Justin’s #17 – Dear Leader: My Escape from North Korea, Jang Jin-Sung, 368 pages

I think there are few who are unaware that North Korea is a nation that has been a blight on the earth due to its leadership and is a secretive nation. It is exactly because of this second reason however, that many do not know why it is so bad. This book is partly about this: why North Korea is such a nasty regime, but also it is a story of a man who escaped.

Jang Jin-Sung was a high ranking member of the North Korean elite. He began life very poor in North Korea, living the rural areas outside of Pyongyang. As he grew, the most precious possession he owned was a piano given to his family by Japanese immigrants. He developed a gift for piano playing and went to the Pyongyang School for the Arts where he finished his degree in music. Around this same time, he developed a love for literature, particularly poetry. So when he eventually got his job at the propaganda department in Pyongyang, he was a poet and a rising star. His claim to fame was a poem that Kim Jong-Il himself loved and invited Jang out to dine with him. It was here that Jang discovered that not all is as it seems. Kim Jong-Il was revered in North Korea as the supreme leader, and therefore it was a criminal offense to speak ill of him (pun intended) or the North Korean government. Punishments for this sort of thing would be considered high treason and would land you at the end of the barrel of a gun. Yet, not many were able to see and converse with him, so the picture the people had was idyllic and probably not a good representation of who he really was. For example, during the dinner, Jang saw Kim Jong-Il cry. This is was so controversial because it was said that Kim Jong-Il only cried once: when they laid his father to rest after he passed away.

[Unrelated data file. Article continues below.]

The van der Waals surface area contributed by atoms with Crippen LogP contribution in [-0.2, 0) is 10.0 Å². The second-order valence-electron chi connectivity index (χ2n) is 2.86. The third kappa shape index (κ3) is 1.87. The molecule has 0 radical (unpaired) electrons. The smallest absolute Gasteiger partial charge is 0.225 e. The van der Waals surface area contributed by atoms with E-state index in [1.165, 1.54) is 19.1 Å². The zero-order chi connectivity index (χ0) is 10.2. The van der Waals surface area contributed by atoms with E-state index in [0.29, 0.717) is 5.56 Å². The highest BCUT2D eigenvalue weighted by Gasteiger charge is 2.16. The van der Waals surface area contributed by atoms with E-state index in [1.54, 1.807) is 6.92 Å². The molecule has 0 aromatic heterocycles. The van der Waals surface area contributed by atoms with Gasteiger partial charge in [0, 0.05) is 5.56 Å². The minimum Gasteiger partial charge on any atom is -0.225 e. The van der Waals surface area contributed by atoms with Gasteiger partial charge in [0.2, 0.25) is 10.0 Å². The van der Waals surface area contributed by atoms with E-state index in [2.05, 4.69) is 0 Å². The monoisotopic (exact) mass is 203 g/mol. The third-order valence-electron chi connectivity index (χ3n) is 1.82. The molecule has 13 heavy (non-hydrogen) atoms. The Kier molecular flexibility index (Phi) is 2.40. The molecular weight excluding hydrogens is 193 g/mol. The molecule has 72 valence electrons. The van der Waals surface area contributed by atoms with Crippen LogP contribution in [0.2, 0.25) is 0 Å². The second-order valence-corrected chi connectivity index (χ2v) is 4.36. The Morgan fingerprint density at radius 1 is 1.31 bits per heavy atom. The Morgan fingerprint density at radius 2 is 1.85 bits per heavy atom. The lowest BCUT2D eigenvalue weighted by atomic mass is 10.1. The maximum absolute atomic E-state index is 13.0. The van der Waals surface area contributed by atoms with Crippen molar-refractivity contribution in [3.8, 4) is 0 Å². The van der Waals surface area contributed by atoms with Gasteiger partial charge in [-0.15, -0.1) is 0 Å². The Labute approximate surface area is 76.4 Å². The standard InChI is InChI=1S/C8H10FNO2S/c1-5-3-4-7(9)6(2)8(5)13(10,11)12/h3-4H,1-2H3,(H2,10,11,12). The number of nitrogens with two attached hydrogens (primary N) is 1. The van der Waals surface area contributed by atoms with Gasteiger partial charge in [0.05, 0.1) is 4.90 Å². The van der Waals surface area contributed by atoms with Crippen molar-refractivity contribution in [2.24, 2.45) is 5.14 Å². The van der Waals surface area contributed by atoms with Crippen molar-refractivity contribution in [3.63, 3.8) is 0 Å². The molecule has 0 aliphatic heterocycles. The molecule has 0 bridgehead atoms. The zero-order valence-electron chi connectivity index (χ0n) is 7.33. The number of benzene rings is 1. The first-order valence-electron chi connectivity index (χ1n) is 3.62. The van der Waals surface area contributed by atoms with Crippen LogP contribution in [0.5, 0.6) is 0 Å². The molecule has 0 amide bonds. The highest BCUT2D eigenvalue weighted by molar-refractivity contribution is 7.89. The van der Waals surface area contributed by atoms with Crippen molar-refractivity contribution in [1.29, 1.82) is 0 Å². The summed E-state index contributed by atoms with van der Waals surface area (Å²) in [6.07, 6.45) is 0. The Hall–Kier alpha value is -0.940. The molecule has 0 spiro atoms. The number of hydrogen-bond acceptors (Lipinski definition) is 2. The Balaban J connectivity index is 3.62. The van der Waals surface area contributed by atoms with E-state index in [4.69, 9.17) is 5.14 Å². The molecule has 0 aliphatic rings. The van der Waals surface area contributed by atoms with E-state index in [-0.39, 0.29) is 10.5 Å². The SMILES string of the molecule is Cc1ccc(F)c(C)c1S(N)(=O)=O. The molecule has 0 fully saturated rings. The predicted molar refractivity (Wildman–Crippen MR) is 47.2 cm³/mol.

This is the story of North Korea: propaganda and a half-truth caricature. Jang’s job was to construct poetry from a South Korean perspective that cast a negative light on South Korea. He was allowed to read books, magazines, and newspapers that were otherwise forbidden in North Korea. This is in part why he had to defect from North Korea. His friend, Young Min, illegally borrowed one of the books Jang was allowed to read and left his bag with the book on the train. After finding it missing, the government began to take Jang into questioning. Before they could get very far, both Jang and Young Min left, using their party status as a way to get to the Chinese border. From here, they crossed the border and were aided by a farmer. Jang then details a harrowing account of how he finally made it to South Korea. It was not an easy journey.

This book was hard to put down. Between the narrative of the account of Jang’s defection, North Korean life is intermixed. You get a picture of not only what North Korea is like, but how corrupt their government is. One section of the book, Young Min and Jang are at a Chinese couple’s house who entertain other North Korean refugees: women. These women, after they cross the border into China, are scooped up by the Chinese and sent into a life of prostitution. Jang laments that the “dear leader” doesn’t really care about North Koreans, as he not only does not want people to get out of North Korea but he is unwilling to help those who are already gone. Further, you get a sense of the poverty and the starvation. The sanctions that went on in North Korea around the time Jang is writing from crippled the North Korean economy and left many thousands dead from starvation. This bleak picture is a grotesque account of the horrible tragedy of North Korean.

Pick up this book if you want to hear a good story. But be wary: the sickening images of the travesty of the North Korean government will, at times, leave you sick to your stomach. The worst part of this book was when Jang sought refuge in a South Korean Church. He was turned away fiercely and almost left to die of starvation in the cold Chinese winter. That kind of behavior is perhaps some of the most stomach wrenching moments of the entire book. Jang is obviously an incredibly talented writer. I felt as if I was reading a book full of his poetry rather than an autobiography. Let me leave you with a quote, one of his actual poems:

 

‘The most delicious thing in the world.

“Three months ago, my brother said, the most delicious thing in the world was a warm corncob. Two months ago, my brother said, the most delicious thing in the world was a roasted grasshopper. One month ago, the most delicious thing in the world was the dream he ate last night. If my brother were alive today, what would he say this month, and next, was the most delicious thing in the world?”

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